Town of Plattsburgh Supervisor Bernie Bassett says making contacts is key to getting his constituents what they want.
Photo by Stephen Bartlett.
Plattsburgh As the economic crisis wreaked havoc across the country, Bernie Bassett gathered his department heads.
“I told them we were going through a storm and we’re going to have to trim and be conservative, but we were not going to stop and wait,” said the supervisor of the Town of Plattsburgh. “When all is said and done, we will be out ahead. I’m really proud of what we’ve done.”
Jobs continue to be created within the Town of Plattsburgh, which works hard to provide services, Bassett said.
“We just spent a lot of money on paving roads.”
Bassett spent a career in education, working as a teacher and retiring as a school administrator.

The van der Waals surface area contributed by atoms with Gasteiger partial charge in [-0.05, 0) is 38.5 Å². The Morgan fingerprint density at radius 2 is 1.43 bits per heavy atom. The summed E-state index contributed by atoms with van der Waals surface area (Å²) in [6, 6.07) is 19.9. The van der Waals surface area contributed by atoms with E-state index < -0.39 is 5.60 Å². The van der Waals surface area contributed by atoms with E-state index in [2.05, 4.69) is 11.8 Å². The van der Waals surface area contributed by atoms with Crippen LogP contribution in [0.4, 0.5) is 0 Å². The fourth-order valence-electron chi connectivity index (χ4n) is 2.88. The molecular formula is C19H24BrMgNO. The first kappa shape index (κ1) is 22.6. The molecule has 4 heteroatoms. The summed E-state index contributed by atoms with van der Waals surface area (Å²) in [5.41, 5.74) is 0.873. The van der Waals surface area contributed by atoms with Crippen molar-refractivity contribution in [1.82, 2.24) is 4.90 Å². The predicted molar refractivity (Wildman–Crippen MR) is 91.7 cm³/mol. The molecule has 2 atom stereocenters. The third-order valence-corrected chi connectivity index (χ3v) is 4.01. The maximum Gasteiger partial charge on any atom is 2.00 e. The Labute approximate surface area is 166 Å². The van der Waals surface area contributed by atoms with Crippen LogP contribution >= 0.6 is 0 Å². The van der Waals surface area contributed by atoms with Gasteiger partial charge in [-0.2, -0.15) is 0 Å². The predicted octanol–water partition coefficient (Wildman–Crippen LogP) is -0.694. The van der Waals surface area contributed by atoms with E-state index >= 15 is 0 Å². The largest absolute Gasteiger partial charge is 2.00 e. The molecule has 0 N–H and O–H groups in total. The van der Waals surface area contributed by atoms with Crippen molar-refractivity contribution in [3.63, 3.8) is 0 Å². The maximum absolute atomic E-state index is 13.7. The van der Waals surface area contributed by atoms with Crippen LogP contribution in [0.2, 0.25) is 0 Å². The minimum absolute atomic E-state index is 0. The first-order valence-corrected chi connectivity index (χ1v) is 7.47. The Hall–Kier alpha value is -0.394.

When he retired in July of 2004, he began his campaign for the Assembly.
“I really hadn’t made a decision to get into politics,” Bassett said. “I had friends help me to decide that was what I was going to do.”
The thought of it actually made him slightly uncomfortable.
“But I felt I could do it, though I didn’t know what I was getting into,” Bassett said. “But as of this date I don’t regret any of it.”
When the television shut off election night the race, which he lost, was tied.
Bassett ran for town council in 2005, stepped into office in 2006 and almost immediately found himself appointed supervisor when the previous individual in the position stepped down.
He ran for that office in 2006, won, and ran unopposed after that four-year term was up.
“No elected office should be a two-year term,” Bassett said. “You really never have time to get away from the race, and you need to be thinking about doing the job.
“A lot of people don’t understand what it is about and how it works,” he continued. “I don’t think I’ve worked as hard in my life.”